archive: SETI [ASTRO] Whole Sun Month at Solar Minimum: Results of a

SETI [ASTRO] Whole Sun Month at Solar Minimum: Results of a

Larry Klaes ( )
Thu, 13 May 1999 18:22:10 -0400

>X-Authentication-Warning: majordom set sender
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>Date: Thu, 13 May 1999 17:41:52 GMT
>From: Ron Baalke <>
>Subject: [ASTRO] Whole Sun Month at Solar Minimum: Results of a Worldwide
>Reply-To: Ron Baalke <>
>American Geophysical Union
>Public Information Office
>2000 Florida Avenue, N.W.
>Washington, D.C. 20009
>(202) 462-6900 / FAX 202-328-0566
>Contact: Harvey Leifert, (202) 939-3212,
>For Immediate Release: May 10, 1999
>Whole Sun Month at Solar Minimum: Results of a Worldwide Study
>WASHINGTON, D.C. -- Scientists have completed a comprehensive
>study of the Sun during a month of its most recent quiet period, using
>instruments not previously available. They have compiled data and
>gained insights that will be useful as the Sun reaches its period of
>maximum sunspot activity in the year 2000.
>Whole Sun Month was a two-year collaborative effort of the Inter-
>Agency Consultative Group (IACG) Campaign 4 and the Solar and
>Heliospheric Observatory (SOHO) Working Group Joint Observing
>Program 44. Under its auspices, an international and interdisciplinary
>group of scientists studied the Sun from August 8 to September 10,
>1996, a period known as solar minimum. Although two workshops
>have been devoted to Whole Sun Month (WSM) and some results have
>been reported at meetings of the American Geophysical Union and
>other organizations and in some journal articles, the first
>comprehensive, peer reviewed compilation appears in the current
>issue of the Journal of Geophysical Research.
>The Sun exhibits an approximately eleven year cycle of sunspots,
>with a shorter period from minimum to maximum than for maximum
>back to minimum. At solar minimum, there are few sunspots and
>related magnetic activity, such as solar wind. In their introduction
>to the 237 page special section on WSM, Antoinette B. Galvin of
>the University of New Hampshire and John L. Kohl of the Harvard-
>Smithsonian Center for Astrophysics state that the project's
>objective was to gain an understanding of the large-scale, stable
>structures that dominate the solar corona at solar minimum.
>The corona is the outermost layer of the solar atmosphere, and Galvin
>and Kohl say that understanding the large-scale corona is fundamental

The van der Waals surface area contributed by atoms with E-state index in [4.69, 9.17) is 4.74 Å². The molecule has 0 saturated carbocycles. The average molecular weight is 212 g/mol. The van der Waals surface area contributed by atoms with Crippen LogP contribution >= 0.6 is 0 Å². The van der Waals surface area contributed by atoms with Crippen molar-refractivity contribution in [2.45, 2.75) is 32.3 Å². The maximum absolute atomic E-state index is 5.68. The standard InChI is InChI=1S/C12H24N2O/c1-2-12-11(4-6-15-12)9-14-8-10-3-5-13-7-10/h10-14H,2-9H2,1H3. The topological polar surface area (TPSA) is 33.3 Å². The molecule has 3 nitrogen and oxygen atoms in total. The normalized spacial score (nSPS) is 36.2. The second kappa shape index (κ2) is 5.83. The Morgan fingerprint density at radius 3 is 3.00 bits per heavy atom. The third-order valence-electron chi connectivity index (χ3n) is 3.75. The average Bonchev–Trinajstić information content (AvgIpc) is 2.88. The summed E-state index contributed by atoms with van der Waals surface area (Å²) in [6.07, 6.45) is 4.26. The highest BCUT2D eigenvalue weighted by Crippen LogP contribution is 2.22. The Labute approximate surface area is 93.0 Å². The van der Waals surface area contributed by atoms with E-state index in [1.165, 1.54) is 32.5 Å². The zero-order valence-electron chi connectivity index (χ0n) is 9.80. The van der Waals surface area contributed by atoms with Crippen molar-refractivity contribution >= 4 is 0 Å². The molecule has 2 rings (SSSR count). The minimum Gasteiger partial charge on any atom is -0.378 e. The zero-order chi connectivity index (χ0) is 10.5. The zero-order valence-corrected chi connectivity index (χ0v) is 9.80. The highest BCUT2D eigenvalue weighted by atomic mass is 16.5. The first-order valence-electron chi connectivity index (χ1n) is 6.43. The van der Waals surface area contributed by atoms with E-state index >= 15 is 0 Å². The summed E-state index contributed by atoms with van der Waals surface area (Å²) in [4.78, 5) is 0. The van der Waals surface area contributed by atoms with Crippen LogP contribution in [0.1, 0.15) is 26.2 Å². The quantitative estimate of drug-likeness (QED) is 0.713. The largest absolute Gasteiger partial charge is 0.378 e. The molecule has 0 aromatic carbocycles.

>to understanding how and where the solar wind is accelerated. The
>solar wind, an outflow of particles and magnetic fields, can affect
>communications on Earth, especially during the solar maximum.
>The 19 papers in the JGR special section are divided into four major
>areas of investigation:
>* Global Morphology. This section includes the largest variety of
> synoptic maps of the Sun ever published in a single paper.
>* Structure and Physical Properties of the Corona. This section
> describes determinations of the density and structure of the
> corona, essential for understanding and modeling the formation of
> the solar wind.
>* Structure and Physical Properties of the "Elephant's Trunk." This
> was an unusual, elongated coronal hole that appeared during the
> study period.
>* In Situ Observations. Observations were not limited to the Sun
> itself; this section analyzes the effect of solar minimum at the
> Earth and up to 4.3 times the distance of the Earth from the Sun.
>Funding for the Whole Sun Month study was provided by NASA, the
>United Kingdom PPARC, National Science Foundation, European Space
>Agency, and other agencies.
>Copies of the Whole Sun Month study are available to nonmembers
>of AGU from its Customer Service office (800-966-2481) at a cost
>of $40. Ask for JGR, volume 104, number A5. The issue, including
>other papers on space physics, contains 710 pages.
>Note: We have a strictly limited number of this issue of JGR available
>at no charge for science writers and science public information
>officers (only). Please send your request to Harvey Leifert